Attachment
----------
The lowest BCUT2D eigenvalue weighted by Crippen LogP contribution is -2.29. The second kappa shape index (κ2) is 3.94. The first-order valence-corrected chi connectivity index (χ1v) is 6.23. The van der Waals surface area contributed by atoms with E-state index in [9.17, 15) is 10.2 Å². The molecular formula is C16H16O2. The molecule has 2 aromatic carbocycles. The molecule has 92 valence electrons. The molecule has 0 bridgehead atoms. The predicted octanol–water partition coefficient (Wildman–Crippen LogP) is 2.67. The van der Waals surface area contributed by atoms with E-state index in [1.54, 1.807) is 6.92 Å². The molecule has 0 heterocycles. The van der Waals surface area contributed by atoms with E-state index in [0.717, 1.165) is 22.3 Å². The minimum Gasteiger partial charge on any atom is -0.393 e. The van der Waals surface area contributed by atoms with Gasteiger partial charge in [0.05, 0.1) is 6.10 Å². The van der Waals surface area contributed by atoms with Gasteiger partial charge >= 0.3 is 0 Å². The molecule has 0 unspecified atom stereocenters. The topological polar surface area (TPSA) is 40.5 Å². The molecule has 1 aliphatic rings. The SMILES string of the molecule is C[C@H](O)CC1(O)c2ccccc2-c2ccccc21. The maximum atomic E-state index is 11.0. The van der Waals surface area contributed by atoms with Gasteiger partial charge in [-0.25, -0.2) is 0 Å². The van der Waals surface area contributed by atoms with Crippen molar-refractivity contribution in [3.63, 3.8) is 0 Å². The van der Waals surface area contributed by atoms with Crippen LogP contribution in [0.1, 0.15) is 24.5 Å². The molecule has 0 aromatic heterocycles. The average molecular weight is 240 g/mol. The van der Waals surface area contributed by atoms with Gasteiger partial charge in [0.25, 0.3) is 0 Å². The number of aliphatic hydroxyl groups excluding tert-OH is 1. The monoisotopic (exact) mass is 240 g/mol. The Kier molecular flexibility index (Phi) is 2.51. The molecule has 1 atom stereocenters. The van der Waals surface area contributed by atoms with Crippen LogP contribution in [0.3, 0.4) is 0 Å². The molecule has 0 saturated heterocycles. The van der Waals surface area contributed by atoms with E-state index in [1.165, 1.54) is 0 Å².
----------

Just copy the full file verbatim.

The lowest BCUT2D eigenvalue weighted by Crippen LogP contribution is -2.29. The second kappa shape index (κ2) is 3.94. The first-order valence-corrected chi connectivity index (χ1v) is 6.23. The van der Waals surface area contributed by atoms with E-state index in [9.17, 15) is 10.2 Å². The molecular formula is C16H16O2. The molecule has 2 aromatic carbocycles. The molecule has 92 valence electrons. The molecule has 0 bridgehead atoms. The predicted octanol–water partition coefficient (Wildman–Crippen LogP) is 2.67. The van der Waals surface area contributed by atoms with E-state index in [1.54, 1.807) is 6.92 Å². The molecule has 0 heterocycles. The van der Waals surface area contributed by atoms with E-state index in [0.717, 1.165) is 22.3 Å². The minimum Gasteiger partial charge on any atom is -0.393 e. The van der Waals surface area contributed by atoms with Gasteiger partial charge in [0.05, 0.1) is 6.10 Å². The van der Waals surface area contributed by atoms with Gasteiger partial charge >= 0.3 is 0 Å². The molecule has 0 unspecified atom stereocenters. The topological polar surface area (TPSA) is 40.5 Å². The molecule has 1 aliphatic rings. The SMILES string of the molecule is C[C@H](O)CC1(O)c2ccccc2-c2ccccc21. The maximum atomic E-state index is 11.0. The van der Waals surface area contributed by atoms with Gasteiger partial charge in [-0.25, -0.2) is 0 Å². The van der Waals surface area contributed by atoms with Crippen molar-refractivity contribution in [3.63, 3.8) is 0 Å². The van der Waals surface area contributed by atoms with Crippen LogP contribution in [0.1, 0.15) is 24.5 Å². The molecule has 0 aromatic heterocycles. The average molecular weight is 240 g/mol. The van der Waals surface area contributed by atoms with Gasteiger partial charge in [0.25, 0.3) is 0 Å². The number of aliphatic hydroxyl groups excluding tert-OH is 1. The monoisotopic (exact) mass is 240 g/mol. The Kier molecular flexibility index (Phi) is 2.51. The molecule has 1 atom stereocenters. The van der Waals surface area contributed by atoms with Crippen LogP contribution in [0.3, 0.4) is 0 Å². The molecule has 0 saturated heterocycles. The van der Waals surface area contributed by atoms with E-state index in [1.165, 1.54) is 0 Å².